Monday, October 16, 2006

A Fit on Forgiveness (Part I)

I've been thinking, recently, a lot about forgiveness. Not only for forgiveness received, but also for forgiveness granted. And, to be honest, forgiveness withheld.

I'm not going to go into great detail in this post, but my wife and I separated for seven months, primarily due to a lot of confusion over what we each wanted and because we had each made choices that the other found painful on many levels.

We've recently reconciled and I am now in the process of moving into the house she rented when she moved out. Somehow, through our individual pain, we managed to maintain a fought for and, having won, held onto most dearly.

She had a couple of really huge things to forgive me for...and I had one or two of the same. Yet, somehow, we managed to find a path toward forgiving each other for the mistakes we'd each made.

And we also found the way to accept...and love...each other as we each are...unconditionally.

And so, I find myself marvelling at the very human capacity for forgiveness.

Especially in light of other things I deal with as a parent...and an ex-husband.

Yes, I've been married before (once). And the difference between the two women who, at one time, each considered themselves my wife couldn't be more striking.

My first wife chose to have a secret affair, eventually kicked me out of the home we purchased together, and then manipulated my feelings to unfairly obtain assets, possessions, and custody of our daughter. To this day, she continues to interfere with my relationship with my daughter and tries to interfere with my parenting. Worse, she denies her actions and refuses to discuss them.

I find it difficult to forgive her for these (and other) actions. Because she refuses to acknowledge, let alone accept, personal responsibility for what she's done (and continues to do), I cannot help but be extremely wary whenever she does something that could conceivably be considered "nice." As my father used to say "Hurt me once, shame on you. Hurt me twice, shame on me." (Okay, he put it a little more colorfully, but you get the point.)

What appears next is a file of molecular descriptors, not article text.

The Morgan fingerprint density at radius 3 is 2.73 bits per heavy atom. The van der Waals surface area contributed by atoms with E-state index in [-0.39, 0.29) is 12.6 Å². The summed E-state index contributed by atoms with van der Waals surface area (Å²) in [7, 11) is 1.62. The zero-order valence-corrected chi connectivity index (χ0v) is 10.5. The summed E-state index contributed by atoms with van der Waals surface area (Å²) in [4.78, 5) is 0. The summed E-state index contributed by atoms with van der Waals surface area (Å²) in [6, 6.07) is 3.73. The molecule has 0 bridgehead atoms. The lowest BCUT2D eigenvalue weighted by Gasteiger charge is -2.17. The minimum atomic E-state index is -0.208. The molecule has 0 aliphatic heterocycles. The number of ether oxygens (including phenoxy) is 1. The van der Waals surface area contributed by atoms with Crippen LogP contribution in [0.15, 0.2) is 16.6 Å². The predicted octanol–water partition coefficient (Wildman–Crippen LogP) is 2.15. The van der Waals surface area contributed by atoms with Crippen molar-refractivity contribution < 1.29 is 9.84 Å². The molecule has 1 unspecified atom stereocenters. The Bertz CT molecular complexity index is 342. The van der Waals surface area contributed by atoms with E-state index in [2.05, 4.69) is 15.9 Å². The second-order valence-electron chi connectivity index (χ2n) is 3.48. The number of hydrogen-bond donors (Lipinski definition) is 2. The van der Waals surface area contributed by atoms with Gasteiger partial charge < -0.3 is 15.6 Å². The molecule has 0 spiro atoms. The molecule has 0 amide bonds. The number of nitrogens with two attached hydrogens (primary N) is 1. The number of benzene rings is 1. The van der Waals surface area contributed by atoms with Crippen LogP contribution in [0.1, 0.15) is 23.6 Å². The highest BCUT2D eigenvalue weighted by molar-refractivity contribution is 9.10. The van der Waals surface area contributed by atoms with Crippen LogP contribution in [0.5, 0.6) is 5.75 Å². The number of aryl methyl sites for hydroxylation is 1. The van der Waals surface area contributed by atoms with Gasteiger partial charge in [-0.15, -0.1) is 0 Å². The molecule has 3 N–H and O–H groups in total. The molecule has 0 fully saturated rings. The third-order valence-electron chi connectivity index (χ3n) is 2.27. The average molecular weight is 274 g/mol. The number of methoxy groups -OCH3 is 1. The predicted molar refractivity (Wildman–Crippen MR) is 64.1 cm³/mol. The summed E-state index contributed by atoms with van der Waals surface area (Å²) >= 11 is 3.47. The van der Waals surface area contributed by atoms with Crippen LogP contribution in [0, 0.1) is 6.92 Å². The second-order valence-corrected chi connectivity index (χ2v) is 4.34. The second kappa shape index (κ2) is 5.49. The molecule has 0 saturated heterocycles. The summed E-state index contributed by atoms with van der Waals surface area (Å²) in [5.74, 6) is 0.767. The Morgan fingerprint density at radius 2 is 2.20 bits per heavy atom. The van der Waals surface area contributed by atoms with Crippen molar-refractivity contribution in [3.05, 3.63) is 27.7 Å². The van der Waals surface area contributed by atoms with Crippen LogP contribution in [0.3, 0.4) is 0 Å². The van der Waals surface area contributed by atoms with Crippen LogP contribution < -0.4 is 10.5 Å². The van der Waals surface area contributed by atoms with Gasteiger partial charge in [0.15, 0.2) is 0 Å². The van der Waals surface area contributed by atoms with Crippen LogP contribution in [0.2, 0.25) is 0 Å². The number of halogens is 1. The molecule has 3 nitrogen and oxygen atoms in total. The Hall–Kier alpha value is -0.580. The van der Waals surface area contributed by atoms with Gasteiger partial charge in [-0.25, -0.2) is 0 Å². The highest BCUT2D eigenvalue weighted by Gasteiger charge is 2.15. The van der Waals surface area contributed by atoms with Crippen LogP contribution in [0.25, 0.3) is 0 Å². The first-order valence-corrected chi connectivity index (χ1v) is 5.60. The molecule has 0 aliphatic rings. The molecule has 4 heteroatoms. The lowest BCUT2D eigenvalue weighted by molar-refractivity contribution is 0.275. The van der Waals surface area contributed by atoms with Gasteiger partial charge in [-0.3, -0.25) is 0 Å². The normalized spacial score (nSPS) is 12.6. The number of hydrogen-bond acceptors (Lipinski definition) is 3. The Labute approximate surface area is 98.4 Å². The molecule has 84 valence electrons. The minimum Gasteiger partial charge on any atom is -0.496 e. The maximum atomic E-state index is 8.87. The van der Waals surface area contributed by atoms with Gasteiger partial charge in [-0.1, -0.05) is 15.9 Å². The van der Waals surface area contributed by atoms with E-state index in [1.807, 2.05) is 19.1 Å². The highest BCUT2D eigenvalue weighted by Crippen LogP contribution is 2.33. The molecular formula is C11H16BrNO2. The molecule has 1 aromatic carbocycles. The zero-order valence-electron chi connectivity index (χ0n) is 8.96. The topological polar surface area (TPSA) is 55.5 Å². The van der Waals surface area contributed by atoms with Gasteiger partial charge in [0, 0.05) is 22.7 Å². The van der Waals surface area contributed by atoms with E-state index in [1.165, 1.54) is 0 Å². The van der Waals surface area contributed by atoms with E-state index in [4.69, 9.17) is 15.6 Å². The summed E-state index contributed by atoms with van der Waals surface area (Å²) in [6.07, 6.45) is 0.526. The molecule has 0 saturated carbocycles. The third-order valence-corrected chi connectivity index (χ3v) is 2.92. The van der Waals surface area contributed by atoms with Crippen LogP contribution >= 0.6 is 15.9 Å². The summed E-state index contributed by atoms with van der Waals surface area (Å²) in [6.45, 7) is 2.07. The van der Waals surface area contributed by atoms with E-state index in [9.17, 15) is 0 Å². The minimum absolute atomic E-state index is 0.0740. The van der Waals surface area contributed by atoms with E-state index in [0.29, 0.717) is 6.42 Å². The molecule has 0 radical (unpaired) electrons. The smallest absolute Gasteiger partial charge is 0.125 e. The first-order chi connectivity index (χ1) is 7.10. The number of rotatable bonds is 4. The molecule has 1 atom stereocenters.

When bad things happen between people, I believe it's important to review those events and to try to find closure, especially when those people need to interact on a consistent basis (e.g. as parents). By clearing the air, you get the opportunity to cleanse anything that's left over. Once cleansed, you can move forward with a clear conscience.

My ex prefers to simply sweep things under the rug and pretend nothing happened. "It's over and done with; let it go," she says. A noble statement, one that is very easy for her, especially since she's the one who did the dirty deeds. By ignoring her previous behavior, she gets away with what she did. Or so she thinks.

She also inherits a complete lack of trust and a complete lack of faith in her integrity. It frustrates her when I treat her as if she's toxic and complains that I'm being unfair.

She clearly doesn't get it. She doesn't realize that forgiveness comes from trust. She abused and violated my trust; she wants me to trust that she won't do that again...without any evidence to the contrary, without any statement of regret or remorse, and without accepting any personal responsibility for her actions.

I think my father would consider that a foolish thing to do. And, frankly, I would be hard pressed to disagree with him.

And I think that's why I was able to forgive my (second) wife, whom I adore beyond measure, in a heartbeat. And that dicotomy gave me pause for a very long time.

And I think I may finally understand why.